pdf27
05-10-2014, 06:44 AM
Apparently I read that Canada sold hundreds of these to England during the war. This troubles me because why would they sell them?. Canada had a duty to provide and should not profit from its commitment. Already I hear complaints in the newspapers that it is costing something like $800,000 per day for Canada to fly their aging planes over Europe to protest the Russia-Ukraine thing. the fact that England sacrificed so much during the war, I don't think Canada should be charging England for the Lancasters it sold England.
1) 18% of Bomber Command fatalities were Canadian. Unlike some countries, Canada's commitment was very much more than just charging us for aircraft they manufactured. For instance, the fourth largest navy in the world in 1945 was the Royal Canadian Navy - they grew from 309 officers and 2967 men on a handful of ships to 95,000 officers and men by the end of the war.
2) The British had far more ability to borrow money on advantageous terms than the Canadians did during WW2. While Canada lent the UK a huge amount of money during WW2 (on extremely generous terms) it was only a small country and at some point it needed hard currency for raw materials, etc. The best way to get them this would be for the UK to borrow it on the world market and then pay it to Canada - we could get better rates than they could.

Rising Sun*
05-10-2014, 07:39 AM
1) 18% of Bomber Command fatalities were Canadian. Unlike some countries, Canada's commitment was very much more than just charging us for aircraft they manufactured. For instance, the fourth largest navy in the world in 1945 was the Royal Canadian Navy - they grew from 309 officers and 2967 men on a handful of ships to 95,000 officers and men by the end of the war.

Not to mention Canada's major, but largely ignored or forgotten as it was well behind the lines yet immensely important in giving Britain the ability to fight its air war, contribution in training air crew for RAF service.

http://www.bombercommandmuseum.ca/bcatp.html
http://www.awm.gov.au/encyclopedia/raaf/eats/

herman2
05-10-2014, 11:01 AM
At the time the Canadian Lanc was non airworthy having to go through some extensive restoration to keep her airworthy.


But I thought the Lancaster was the meat and potatoes of the English RAF and that they built thousands of them in England and that Canada merely assisted in selling them by building several hundred of them. Or do you mean the Lanc AFTER the war? By the way since you were in the Lanc how many people do you think it could fit? I mean if someone today is going as a passenger so I hear, then i wonder how many it could fit for the price they are charging. Also, was it very noisey inside? I mean 18 hrs of flying, I wonder if Id get an earache inside as a passenger.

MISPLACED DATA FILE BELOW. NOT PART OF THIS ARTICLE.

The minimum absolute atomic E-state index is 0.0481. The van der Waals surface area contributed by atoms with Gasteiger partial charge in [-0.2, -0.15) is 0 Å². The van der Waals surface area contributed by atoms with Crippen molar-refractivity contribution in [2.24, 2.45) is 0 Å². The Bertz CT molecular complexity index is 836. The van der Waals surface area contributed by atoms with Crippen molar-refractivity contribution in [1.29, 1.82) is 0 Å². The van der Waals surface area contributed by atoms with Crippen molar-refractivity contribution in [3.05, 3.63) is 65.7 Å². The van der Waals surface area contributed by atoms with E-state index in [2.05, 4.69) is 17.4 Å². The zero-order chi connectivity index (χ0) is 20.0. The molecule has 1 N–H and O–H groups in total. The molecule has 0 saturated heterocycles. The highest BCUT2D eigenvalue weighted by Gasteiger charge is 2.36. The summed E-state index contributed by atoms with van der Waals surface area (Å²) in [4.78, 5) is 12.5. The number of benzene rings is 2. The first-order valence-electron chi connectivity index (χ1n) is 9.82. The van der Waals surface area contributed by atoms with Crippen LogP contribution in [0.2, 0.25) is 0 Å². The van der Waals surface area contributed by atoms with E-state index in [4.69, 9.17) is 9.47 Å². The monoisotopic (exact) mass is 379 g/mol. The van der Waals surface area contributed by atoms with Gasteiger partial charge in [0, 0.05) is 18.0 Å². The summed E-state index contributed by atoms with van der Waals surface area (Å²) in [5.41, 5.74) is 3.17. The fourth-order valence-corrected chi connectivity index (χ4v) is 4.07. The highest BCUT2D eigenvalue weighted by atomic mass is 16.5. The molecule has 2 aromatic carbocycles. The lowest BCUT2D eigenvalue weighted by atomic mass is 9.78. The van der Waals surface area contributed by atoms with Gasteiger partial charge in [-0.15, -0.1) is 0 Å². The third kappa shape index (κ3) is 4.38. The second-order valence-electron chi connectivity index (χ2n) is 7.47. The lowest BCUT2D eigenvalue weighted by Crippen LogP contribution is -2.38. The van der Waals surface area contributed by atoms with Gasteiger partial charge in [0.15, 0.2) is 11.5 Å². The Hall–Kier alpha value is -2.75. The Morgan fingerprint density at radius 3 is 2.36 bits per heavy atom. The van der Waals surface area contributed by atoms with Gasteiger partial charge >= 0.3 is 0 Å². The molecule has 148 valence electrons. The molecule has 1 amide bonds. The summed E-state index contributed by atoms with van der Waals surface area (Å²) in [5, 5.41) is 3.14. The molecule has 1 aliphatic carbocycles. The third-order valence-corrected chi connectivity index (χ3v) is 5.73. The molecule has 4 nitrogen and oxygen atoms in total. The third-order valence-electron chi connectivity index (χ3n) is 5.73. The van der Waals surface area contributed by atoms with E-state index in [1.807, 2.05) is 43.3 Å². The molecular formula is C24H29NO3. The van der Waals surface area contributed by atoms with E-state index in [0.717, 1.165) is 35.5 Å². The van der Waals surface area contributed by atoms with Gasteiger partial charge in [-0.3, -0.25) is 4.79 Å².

Rising Sun*
05-10-2014, 01:35 PM
But I thought the Lancaster was the meat and potatoes of the English RAF and that they built thousands of them in England and that Canada merely assisted in selling them by building several hundred of them. Or do you mean the Lanc AFTER the war?

leccy said


I was based at RAF Conningsby from 2000 to 2004 where the 'City of Lincoln' was, amazing aircraft to fly in (managed to squeeze myself in the rear gunners turret) - unusual fact about it though is that it can not carry passengers as it is still registered as a bomber in the RAF.

At the time the Canadian Lanc was non airworthy having to go through some extensive restoration to keep her airworthy.

To a person of average comprehension, leccy's statement that "at the time", being 2000 to 2004, would suggest rather strongly that he was referring to, as you wondered, "the Lanc AFTER the war".

I am, and perhaps others are, beginning to see why so many of your posts are those of a person whose thought processes are somewhat different to the rest of us.

Kilroy
05-12-2014, 10:14 AM
I really love the American aircraft and as far as I know they could take stunning amounts of punishment ( some could take more then others). But I got to say that the p-47 Thunderbolt is in the top of my list. With the max speed at about 480mph it easily out flew its competitor the me-109 Messerschmitt. It original purpose was for escort bombers but when the p-51 D was introduce. The p-47 quickly became a fighter-bomber.

leccy
05-13-2014, 08:45 AM
The Me109 was getting long in the tooth by the time the P47 arrived on the scene properly, the FW 190 is probably nearer being its contemporary competitor

Kilroy
05-13-2014, 09:47 AM
The Me109 was getting long in the tooth by the time the P47 arrived on the scene properly, the FW 190 is probably nearer being its contemporary competitor

Indeed that is true but then again it was one of the very few planes that could challenge the p-47. Do I stand corrected on that?